Lorillard Inc., the largest U.S. maker of menthol cigarettes, is urging regulators to review testimony by some government scientists indicating the mint flavor makes cigarettes more harmful.
The Food and Drug Administration began examining the health impact of menthol in cigarettes in March, and a new round of hearings on the matter begins this week.
“We are looking for accuracy along the way,” William True, Lorillard’s senior vice president of research and development, said yesterday in an interview. “There will be much more this week in terms of quantifiable, measurable science.”
Newport, the top-selling menthol cigarette brand in the U.S., accounted for about 92 percent of Lorillard’s more than $5 billion in sales last year. The FDA is reviewing the health risks of menthol in cigarettes and has until March 2012 to decide whether to ban them.
True, 48, is among executives from Lorillard and larger rivals Altria Group Inc. and Reynolds American Inc. scheduled to testify at the hearings in Gaithersburg, Maryland.
Leonard Jones, Lorillard’s director of direct marketing and marketing research, will testify after the panel asked tobacco companies in March to provide data on how they make and market menthol cigarettes.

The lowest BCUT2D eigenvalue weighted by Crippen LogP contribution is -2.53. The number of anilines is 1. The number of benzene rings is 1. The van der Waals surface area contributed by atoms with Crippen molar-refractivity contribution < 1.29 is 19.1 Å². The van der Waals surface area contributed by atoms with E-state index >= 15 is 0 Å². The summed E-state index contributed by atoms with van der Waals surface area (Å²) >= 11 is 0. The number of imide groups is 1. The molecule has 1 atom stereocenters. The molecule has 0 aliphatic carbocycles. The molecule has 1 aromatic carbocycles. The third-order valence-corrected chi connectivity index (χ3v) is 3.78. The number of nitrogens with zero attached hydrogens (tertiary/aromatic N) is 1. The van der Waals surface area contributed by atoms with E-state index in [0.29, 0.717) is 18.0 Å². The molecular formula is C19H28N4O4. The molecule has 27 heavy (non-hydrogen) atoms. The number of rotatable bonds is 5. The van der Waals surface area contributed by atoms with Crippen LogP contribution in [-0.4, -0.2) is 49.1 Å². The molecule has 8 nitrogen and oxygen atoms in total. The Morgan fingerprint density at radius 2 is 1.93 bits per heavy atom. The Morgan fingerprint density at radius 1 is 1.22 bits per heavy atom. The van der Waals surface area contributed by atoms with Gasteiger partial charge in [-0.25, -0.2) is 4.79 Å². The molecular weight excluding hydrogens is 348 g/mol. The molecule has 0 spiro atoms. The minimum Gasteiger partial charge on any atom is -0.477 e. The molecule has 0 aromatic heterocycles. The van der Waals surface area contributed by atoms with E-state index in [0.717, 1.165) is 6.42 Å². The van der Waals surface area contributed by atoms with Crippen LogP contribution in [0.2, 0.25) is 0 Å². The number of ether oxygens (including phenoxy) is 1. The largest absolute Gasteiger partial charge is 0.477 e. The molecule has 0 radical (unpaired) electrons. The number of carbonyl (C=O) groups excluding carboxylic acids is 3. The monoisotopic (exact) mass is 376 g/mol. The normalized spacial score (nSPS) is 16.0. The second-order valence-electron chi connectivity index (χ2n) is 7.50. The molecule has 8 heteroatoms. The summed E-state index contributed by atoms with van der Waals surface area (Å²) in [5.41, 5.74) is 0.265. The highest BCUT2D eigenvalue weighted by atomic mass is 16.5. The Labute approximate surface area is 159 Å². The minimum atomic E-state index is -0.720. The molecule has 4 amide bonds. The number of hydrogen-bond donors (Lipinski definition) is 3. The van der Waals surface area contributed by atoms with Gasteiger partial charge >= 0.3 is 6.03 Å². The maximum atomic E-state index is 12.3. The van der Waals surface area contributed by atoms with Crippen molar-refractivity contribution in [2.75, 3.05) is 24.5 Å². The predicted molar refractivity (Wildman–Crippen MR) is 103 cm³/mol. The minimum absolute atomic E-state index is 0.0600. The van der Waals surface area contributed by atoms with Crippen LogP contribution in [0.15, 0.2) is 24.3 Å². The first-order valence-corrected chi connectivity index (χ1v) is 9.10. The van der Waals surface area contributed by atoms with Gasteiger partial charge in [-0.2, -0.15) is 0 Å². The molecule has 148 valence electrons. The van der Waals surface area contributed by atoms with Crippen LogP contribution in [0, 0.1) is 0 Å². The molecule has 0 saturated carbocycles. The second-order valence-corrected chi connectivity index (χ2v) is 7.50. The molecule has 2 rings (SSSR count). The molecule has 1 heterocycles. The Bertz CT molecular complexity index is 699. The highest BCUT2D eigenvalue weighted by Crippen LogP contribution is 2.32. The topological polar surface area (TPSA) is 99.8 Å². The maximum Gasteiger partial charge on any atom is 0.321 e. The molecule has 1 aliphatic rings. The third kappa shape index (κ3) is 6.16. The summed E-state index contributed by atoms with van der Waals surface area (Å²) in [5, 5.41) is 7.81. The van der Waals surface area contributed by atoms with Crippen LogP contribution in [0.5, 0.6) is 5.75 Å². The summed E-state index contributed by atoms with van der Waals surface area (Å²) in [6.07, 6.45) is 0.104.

Some of the FDA’s staff testimony in March consisted of “cherry-picking” of scientific research pointing to possibly greater health risks from menthol, Greensboro, North Carolina- based Lorillard said in a 34-page brief submitted to the advisory panel June 29. “The best available science does not support an assertion that menthol in cigarettes impacts public health,” the company said.
“The fact that, in several instances, the information and conclusions presented were incomplete and/or inaccurate has tainted the process and the committee,” True said in an accompanying letter to Lawrence Deyton, director of the FDA’s Center for Tobacco Products. Lorillard provided a copy of the letter to Bloomberg News.
Kathleen Quinn, a spokeswoman for the FDA, declined to comment on True’s remarks.
A law signed by President Barack Obama in June 2009 gave the FDA unprecedented power to restrict the marketing of tobacco products to youths and banned companies from adding flavors such as clove or strawberry to cigarettes.
The law allowed menthol-flavored cigarettes, the most popular flavor, to stay on the market unless the FDA determines they’re more of a health risk than regular cigarettes.
Lorillard fell 2 cents to $74.65 at 4:15 p.m. in New York Stock Exchange composite trading. The shares have declined 7 percent this year.